Study shows increase in hospitalizations for Gastroesophageal Reflux Disease (GERD)
The Agency for Healthcare Research and Quality studied the hospital records of patients with Gastroesophageal Reflux Disease (GERD) between 1998 and 2005. Overall, there was a significant increase in hospitalizations for all age groups due to Gastroesophageal Reflux Disease (GERD).
Highlights of the 11-page report include:
Infants and children:
o Hospitalizations for infants with GERD under the age of two years of age increased by 42%
o Hospitalizations for children with GERD ages 2-17 years increased by 84%
Other research has revealed a sharp increase in the use of medications for infants and children with GERD. At the same time, there appears to be a sharp rise in hospitalizations related to GERD. More research is needed to determine if it's an increase in infants and children with GERD or if it's increased awareness that's leading to increased use of medications and medical care (doctor's visits, tests, hospitalizations). There is some evidence that the childhood obesity epidemic is fueling the increase in childhood GERD.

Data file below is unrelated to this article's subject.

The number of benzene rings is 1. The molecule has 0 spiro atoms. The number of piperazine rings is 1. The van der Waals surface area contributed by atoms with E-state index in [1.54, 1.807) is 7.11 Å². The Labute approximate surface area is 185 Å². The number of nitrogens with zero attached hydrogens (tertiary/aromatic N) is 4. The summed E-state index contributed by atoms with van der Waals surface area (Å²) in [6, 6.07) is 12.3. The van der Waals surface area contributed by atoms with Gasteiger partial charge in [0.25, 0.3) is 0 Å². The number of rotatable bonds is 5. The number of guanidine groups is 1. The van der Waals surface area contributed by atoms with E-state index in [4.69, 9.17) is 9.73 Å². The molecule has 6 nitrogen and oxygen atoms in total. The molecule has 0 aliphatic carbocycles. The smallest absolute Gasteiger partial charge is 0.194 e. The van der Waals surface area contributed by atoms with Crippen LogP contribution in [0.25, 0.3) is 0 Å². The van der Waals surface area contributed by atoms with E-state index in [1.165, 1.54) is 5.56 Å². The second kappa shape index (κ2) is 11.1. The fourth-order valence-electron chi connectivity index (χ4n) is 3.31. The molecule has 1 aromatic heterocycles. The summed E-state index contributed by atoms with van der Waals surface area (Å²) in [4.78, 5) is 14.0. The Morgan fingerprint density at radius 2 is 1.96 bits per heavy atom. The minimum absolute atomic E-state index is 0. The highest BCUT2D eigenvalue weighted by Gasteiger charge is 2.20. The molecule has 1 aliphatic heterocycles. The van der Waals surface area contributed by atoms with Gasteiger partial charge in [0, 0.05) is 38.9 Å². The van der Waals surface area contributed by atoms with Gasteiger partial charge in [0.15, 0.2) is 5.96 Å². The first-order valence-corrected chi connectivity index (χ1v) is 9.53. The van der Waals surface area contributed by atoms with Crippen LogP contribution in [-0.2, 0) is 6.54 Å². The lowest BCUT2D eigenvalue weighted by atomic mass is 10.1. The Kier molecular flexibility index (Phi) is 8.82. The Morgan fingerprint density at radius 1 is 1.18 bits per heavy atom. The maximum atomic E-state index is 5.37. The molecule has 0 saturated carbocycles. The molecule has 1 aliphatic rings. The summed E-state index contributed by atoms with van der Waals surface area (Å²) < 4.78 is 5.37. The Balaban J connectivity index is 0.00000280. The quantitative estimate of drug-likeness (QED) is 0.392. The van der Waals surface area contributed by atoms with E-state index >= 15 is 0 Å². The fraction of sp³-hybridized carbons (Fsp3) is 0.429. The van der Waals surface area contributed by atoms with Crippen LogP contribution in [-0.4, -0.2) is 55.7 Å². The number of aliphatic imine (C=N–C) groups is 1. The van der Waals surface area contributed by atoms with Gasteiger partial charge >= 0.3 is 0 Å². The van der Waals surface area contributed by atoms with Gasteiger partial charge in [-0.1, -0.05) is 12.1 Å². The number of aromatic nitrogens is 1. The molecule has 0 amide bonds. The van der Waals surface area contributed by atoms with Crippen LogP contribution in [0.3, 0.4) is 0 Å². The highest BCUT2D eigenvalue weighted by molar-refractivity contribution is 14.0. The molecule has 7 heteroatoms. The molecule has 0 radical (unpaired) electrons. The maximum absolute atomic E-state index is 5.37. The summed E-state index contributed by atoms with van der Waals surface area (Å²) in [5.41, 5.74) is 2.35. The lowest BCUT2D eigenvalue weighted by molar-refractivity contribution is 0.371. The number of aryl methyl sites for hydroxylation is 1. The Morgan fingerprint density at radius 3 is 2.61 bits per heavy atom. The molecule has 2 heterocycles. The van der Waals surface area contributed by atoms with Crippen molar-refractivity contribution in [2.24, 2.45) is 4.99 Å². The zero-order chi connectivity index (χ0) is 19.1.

All Age Groups:
o Overall, hospitalizations for a main diagnosis of GERD or as a secondary problem increased 216%
o Hospitalization increased significantly for patients with a GERD diagnosis due to an esophageal disorder: 264% increase for dysphagia (swallowing disorder), 195% for esophagitis and 94% for esophageal adenocarcinoma (cancer).
o Eight out of 1000 hospitalizations for patients with a GERD diagnosis had Barrett's Esophagus.
Adult GERD may be on the increase due to the rise in obesity as well as public awareness of GERD from the media.
o Overall, inpatient GERD surgery decreased by 27%.
o There was a 109% increase in GERD surgery for infants and a 108% increase in surgery for children ages 2-17 years.
There is a trend toward outpatient GERD surgery for adults, leading to a decrease in inpatient hospitalization in the adult population. With the many dietary, lifestyle and medication options for treating infants and children with GERD, it is surprising that hospital stays for GERD surgery has increased so sharply.
Gastroesophageal Reflux Disease (GERD) remains a common chronic illness and appears to be on the increase due to lifestyle factors such as obesity. Further, it is a costly condition, leading to billions of dollars in long term care including prescription medication, hospitalization and surgery. My hope is the study will be used in a positive way to help researchers and policy makers to continue to study best practices and expand treatment options for all age groups. GERD is more than "a little heartburn". Rather, it is a long term health condition with the potential for side effects and secondary health problems.
The study and more information can be found below:
Zhao, Y., and Encinosa, W. Gastroesophageal Reflux Disease (GERD) Hospitalizations in 1998 and 2005. HCUP Statistical Brief #44. January 2008. Agency for Healthcare Research and Quality, Rockville, MD. http://www.hcup-us.ahrq.gov/reports/statbriefs/sb44.pdf